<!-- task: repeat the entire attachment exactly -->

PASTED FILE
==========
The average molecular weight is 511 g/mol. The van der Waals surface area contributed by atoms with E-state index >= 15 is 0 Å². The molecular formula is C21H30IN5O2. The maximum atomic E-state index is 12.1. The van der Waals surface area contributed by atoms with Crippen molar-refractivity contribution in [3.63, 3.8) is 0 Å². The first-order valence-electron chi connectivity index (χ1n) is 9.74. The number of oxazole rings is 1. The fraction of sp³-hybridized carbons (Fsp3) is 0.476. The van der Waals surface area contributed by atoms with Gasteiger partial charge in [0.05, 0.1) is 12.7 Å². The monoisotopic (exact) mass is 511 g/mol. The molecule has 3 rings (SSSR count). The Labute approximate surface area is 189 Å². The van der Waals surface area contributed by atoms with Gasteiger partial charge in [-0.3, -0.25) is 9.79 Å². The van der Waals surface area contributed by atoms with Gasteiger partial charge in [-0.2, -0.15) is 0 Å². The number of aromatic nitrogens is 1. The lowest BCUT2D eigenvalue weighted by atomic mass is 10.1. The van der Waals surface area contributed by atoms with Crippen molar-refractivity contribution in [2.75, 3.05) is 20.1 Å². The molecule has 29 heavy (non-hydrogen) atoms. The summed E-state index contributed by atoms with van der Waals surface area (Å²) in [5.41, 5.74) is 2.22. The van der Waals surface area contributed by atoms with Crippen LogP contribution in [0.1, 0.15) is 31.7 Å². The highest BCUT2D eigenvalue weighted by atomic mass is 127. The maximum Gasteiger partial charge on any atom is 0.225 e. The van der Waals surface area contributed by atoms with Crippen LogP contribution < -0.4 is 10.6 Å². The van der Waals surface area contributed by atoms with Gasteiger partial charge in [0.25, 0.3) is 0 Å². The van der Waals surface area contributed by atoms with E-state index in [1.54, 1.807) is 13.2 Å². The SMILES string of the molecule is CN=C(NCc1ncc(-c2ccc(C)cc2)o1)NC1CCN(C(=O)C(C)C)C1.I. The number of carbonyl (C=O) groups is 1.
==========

The average molecular weight is 511 g/mol. The van der Waals surface area contributed by atoms with E-state index >= 15 is 0 Å². The molecular formula is C21H30IN5O2. The maximum atomic E-state index is 12.1. The van der Waals surface area contributed by atoms with Crippen molar-refractivity contribution in [3.63, 3.8) is 0 Å². The first-order valence-electron chi connectivity index (χ1n) is 9.74. The number of oxazole rings is 1. The fraction of sp³-hybridized carbons (Fsp3) is 0.476. The van der Waals surface area contributed by atoms with Gasteiger partial charge in [0.05, 0.1) is 12.7 Å². The monoisotopic (exact) mass is 511 g/mol. The molecule has 3 rings (SSSR count). The Labute approximate surface area is 189 Å². The van der Waals surface area contributed by atoms with Gasteiger partial charge in [-0.3, -0.25) is 9.79 Å². The van der Waals surface area contributed by atoms with Gasteiger partial charge in [-0.2, -0.15) is 0 Å². The number of aromatic nitrogens is 1. The lowest BCUT2D eigenvalue weighted by atomic mass is 10.1. The van der Waals surface area contributed by atoms with Crippen molar-refractivity contribution in [2.75, 3.05) is 20.1 Å². The molecule has 29 heavy (non-hydrogen) atoms. The summed E-state index contributed by atoms with van der Waals surface area (Å²) in [5.41, 5.74) is 2.22. The van der Waals surface area contributed by atoms with Crippen LogP contribution in [0.1, 0.15) is 31.7 Å². The highest BCUT2D eigenvalue weighted by atomic mass is 127. The maximum Gasteiger partial charge on any atom is 0.225 e. The van der Waals surface area contributed by atoms with Crippen LogP contribution < -0.4 is 10.6 Å². The van der Waals surface area contributed by atoms with Gasteiger partial charge in [0.25, 0.3) is 0 Å². The van der Waals surface area contributed by atoms with E-state index in [1.54, 1.807) is 13.2 Å². The SMILES string of the molecule is CN=C(NCc1ncc(-c2ccc(C)cc2)o1)NC1CCN(C(=O)C(C)C)C1.I. The number of carbonyl (C=O) groups is 1.